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Planning for Sussex - think big

November 3, 2017

Sussex County’s planners and council members, updating the comprehensive land-use plan, should think big. Here’s a big idea: a high-rise open space conservation overlay zone.

That zone would involve a corridor about 5-10 miles wide reaching across Sussex County from northeast - between Lewes and Milton - southwest to the state line between Seaford and Laurel. On lands zoned AR-1, developers could apply for overlay zoning permitting them to build their units up, not out.

Most of the land in that corridor is zoned for agricultural and residential use. AR-1 zoning allows development of two units per acre by right, meaning no zoning change required. But it also means the land could eventually get used up for development, resulting in the loss of great swaths of prime farmland now serving to grow fresh food for the mid-Atlantic region.

Permitting sensitively designed and attractively landscaped 60- to 80-foot-high complexes with underground parking would preserve the greatest majority of developable tracts as open space for farming. The permitting process would require that developers who propose projects for neighboring parcels would site the housing complexes in such a way as to keep open space portions contiguous for the efficiency of farming operations.

To be clear, this option would allow no increased density over what current zoning permits. Preservation of open space and Sussex County’s important farming tradition would be the motivation.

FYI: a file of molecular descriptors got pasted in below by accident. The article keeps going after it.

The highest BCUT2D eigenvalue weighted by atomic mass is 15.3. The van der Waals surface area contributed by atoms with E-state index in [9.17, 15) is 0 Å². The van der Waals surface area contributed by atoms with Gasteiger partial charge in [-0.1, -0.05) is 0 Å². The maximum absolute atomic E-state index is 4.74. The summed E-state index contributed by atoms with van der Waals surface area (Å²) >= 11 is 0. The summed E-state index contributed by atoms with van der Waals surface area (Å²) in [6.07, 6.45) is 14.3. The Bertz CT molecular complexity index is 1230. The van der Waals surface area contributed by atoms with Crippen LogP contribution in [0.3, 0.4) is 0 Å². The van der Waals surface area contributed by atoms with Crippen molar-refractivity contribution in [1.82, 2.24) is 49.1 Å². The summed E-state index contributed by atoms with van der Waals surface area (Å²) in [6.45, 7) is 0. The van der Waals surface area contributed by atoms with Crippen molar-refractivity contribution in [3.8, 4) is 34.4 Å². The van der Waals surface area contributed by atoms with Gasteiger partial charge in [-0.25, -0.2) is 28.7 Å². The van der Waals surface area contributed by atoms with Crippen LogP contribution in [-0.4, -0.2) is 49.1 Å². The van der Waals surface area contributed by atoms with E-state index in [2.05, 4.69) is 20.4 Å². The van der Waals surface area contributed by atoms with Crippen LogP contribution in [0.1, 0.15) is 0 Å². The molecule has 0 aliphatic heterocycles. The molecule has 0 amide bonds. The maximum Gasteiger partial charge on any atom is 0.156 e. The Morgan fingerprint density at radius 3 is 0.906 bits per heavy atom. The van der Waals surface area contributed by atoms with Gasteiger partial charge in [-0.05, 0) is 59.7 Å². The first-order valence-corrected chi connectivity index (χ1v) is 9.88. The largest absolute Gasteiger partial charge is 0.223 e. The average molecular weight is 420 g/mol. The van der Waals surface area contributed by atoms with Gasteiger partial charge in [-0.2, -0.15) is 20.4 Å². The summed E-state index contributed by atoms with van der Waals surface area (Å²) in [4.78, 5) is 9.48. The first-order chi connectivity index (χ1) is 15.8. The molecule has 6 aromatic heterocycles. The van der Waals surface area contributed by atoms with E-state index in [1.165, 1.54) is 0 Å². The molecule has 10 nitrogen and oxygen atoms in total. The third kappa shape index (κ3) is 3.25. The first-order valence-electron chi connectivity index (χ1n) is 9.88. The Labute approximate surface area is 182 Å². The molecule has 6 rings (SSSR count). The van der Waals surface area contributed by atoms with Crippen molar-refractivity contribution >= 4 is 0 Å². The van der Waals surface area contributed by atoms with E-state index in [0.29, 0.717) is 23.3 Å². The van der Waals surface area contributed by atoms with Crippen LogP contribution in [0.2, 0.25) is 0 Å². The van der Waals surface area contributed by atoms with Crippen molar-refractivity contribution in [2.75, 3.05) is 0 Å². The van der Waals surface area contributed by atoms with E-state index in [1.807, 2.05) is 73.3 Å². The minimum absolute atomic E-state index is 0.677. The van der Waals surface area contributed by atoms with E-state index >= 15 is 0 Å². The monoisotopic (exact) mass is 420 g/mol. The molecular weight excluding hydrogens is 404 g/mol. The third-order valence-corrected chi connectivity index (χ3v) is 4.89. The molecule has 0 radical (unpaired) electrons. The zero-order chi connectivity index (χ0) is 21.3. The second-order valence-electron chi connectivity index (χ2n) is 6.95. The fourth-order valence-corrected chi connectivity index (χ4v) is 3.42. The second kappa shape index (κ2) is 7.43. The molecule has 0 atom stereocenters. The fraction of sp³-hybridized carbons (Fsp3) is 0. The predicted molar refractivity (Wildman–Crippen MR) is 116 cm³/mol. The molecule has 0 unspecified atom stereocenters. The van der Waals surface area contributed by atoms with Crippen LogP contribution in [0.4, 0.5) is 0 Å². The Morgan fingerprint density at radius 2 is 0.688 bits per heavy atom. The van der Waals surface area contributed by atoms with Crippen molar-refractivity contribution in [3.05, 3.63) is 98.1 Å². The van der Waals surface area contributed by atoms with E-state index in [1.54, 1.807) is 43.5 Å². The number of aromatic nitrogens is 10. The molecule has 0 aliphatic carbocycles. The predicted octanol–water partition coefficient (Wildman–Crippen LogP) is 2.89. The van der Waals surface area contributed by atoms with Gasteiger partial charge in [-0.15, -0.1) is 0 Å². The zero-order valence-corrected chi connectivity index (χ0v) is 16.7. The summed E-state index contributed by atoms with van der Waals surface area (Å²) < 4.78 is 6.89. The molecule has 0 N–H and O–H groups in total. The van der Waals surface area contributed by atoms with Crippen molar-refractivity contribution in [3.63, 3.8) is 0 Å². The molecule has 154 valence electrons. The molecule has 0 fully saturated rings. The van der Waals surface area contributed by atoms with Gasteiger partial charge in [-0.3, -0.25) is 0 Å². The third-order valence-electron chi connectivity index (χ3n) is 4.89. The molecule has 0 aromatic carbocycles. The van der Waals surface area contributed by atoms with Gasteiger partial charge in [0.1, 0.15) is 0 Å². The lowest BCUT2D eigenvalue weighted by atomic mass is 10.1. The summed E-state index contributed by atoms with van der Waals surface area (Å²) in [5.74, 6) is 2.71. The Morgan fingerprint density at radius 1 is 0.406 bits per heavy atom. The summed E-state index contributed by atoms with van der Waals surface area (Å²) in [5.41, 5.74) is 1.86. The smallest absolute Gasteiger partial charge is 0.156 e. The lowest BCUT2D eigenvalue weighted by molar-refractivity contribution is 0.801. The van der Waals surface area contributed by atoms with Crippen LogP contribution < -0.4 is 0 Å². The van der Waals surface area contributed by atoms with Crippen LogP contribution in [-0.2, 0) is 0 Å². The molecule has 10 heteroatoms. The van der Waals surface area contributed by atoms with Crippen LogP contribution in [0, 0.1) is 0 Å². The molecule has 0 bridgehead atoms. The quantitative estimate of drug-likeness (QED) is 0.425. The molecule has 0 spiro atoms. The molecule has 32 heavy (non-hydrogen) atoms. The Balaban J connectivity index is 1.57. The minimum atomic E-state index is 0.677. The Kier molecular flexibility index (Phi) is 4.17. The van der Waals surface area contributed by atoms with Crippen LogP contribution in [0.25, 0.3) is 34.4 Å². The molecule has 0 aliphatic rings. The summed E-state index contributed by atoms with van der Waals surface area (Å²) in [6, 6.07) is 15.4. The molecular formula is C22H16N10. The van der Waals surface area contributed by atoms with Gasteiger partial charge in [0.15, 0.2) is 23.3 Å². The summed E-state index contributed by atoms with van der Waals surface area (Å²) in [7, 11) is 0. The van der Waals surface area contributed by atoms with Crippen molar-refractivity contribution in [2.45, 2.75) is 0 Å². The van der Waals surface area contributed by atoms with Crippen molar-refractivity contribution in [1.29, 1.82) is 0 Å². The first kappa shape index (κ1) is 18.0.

By keeping such complexes in a relatively narrow corridor, public transportation systems could service them affordably and mitigate traffic implications.

That particular northeast to southwest alignment includes many waterways of the Broadkill River, Indian River and Nanticoke River watersheds. Those waterways and their buffers - which should be wider in such an overlay zone - provide natural wildlife corridors. There would also be opportunities within that zone for creating a cross-county water trail connecting Delaware Bay and Chesapeake Bay.

Sussex is by far Delmarva’s largest and most rapidly developing county. It’s time to think big. 

  • Cape Gazette editorials are considered and written by members of the Cape Gazette editorial board which includes Dennis Forney, publisher; Trish Vernon, editor; Dave Frederick, sports editor emeritus; Laura Ritter, news editor; Jen Ellingsworth, associate editor; and Nick Roth, sports editor.

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